Secondly, it’s concerning that accounts marked as newly started ones on Facebook already have hundreds, if not thousands, of friends within days. These just aren’t normal patterns. They also talk to each other like nonsensical bots, responding with the same emojis or words.
   On both these counts, the fact the accounts have names from a Pinoy TV series has little bearing. Facebook doesn’t care either way.


Filed under: business, internet, technology, USA—Jack Yan @ 10.58


Dear Gmail user: your industry has worn me down

After three messages I decided I would answer one of those Gmail users asking about advertorial. And from now on I’m just going to copy and paste this to anyone else asking, ‘Why won’t you answer me?’

Dear [redacted]:

Sorry, this is why I haven’t answered you (and this is not because of you, but everyone else who has been enquiring about the same thing for years):

http://jackyan.com/blog/2021/06/time-to-stop-entertaining-advertorial-enquiries-from-gmail/

   Almost every time I answer one of these emails it leads nowhere, and I’ve answered hundreds over the last few years. What many of them have in common is Gmail. So to save time and energy I’m no longer entertaining link and advertorial requests coming from Gmail.
   Even if it were one in twelve I’d be borderline OK (the ratio I had doing phone sales during a recession) but one in hundreds is just not worth it. Your industry has worn me and my colleagues down.

Sincerely,

Jack

   I really don’t know why, in the 2020s, anyone would use Gmail, given its rather massive problem of allowing more than one person to use an email address. But I guess if you use Google, you’re not too concerned about privacy, with the endless stories on this topic out there. It shouldn’t then matter if someone else with a similar address can read your emails.


Filed under: business, internet, marketing—Jack Yan @ 06.07

07.06.2021

Finished replying to my 2005 and 2006 emails

I’m not exactly proud of this, but last month I finished replying to all my emails from 2005.
   That year I was stuck in Auckland for an extra day due to the airport there being fogged in. I said to another traveller, ‘Well, I won’t catch up on emails now till the end of the year.’ He looked at me as though I was kidding. Except I was being unduly optimistic since it took 16 years to finish replying to everyone.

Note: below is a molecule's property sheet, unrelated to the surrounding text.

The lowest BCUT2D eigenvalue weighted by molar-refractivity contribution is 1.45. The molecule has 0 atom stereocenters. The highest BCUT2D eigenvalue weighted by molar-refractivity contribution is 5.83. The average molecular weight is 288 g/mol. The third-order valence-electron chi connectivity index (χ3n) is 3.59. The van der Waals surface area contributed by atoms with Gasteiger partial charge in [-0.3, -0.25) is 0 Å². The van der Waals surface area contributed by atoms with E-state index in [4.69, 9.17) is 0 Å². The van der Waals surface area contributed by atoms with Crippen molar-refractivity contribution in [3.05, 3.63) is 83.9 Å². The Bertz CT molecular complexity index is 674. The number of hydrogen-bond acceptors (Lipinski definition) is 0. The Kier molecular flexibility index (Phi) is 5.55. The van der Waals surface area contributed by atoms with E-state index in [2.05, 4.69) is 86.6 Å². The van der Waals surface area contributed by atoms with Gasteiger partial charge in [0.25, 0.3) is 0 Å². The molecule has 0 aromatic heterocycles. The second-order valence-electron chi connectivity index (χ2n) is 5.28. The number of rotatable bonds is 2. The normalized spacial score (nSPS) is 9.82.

Today I replied to the last one from 2006, and fortunately, the AOL address appears to be current.
   I feel like I’m Ringo Starr in that early Simpsons episode who insisted on replying to all his Beatles fan mail personally, even though it was now the 1990s.
   I never had the quantity he had, but the pattern wasn’t particularly healthy: new emails would come in, I’d have to reply to those, and non-urgent ones got pushed up the inbox.
   These old emails were actually very nice and courteous ones, so they weren’t of subjects or by writers whom I was trying to avoid.
   The writer of the first one had since retired but I still tracked him down to apologize, as I have done with the second who, as far as I can tell, remains active.
   I felt that at the least they deserved the courtesy of a reply, even if my timing was lousy.
   Why am I blogging about this? Probably to tell others not to follow my example. And to get off social media, which I’m sure eventually played a part in further delays. Why poke about on some tiny phone keyboard when you can structure your day better with a desktop machine and type more efficiently?
   I have some fond memories of dial-up and not being constantly connected because you planned the emails you needed to send out. Your imagination could be fuelled by your offline time. We have to make the decision to get offline and take responsibility for how we spend our time. I suspect that is what I am rediscovering these days, including reading paper books more than I used to. I’m sure there’s a resurgence of printed matter lying in wait as people tire of the division and mindlessness of some of the most popular websites on our planet right now. And it’ll be the trendy young people, those who see from our example what a waste of time these sites are, who’ll drive it.


Filed under: business, culture, internet, technology—Jack Yan @ 02.12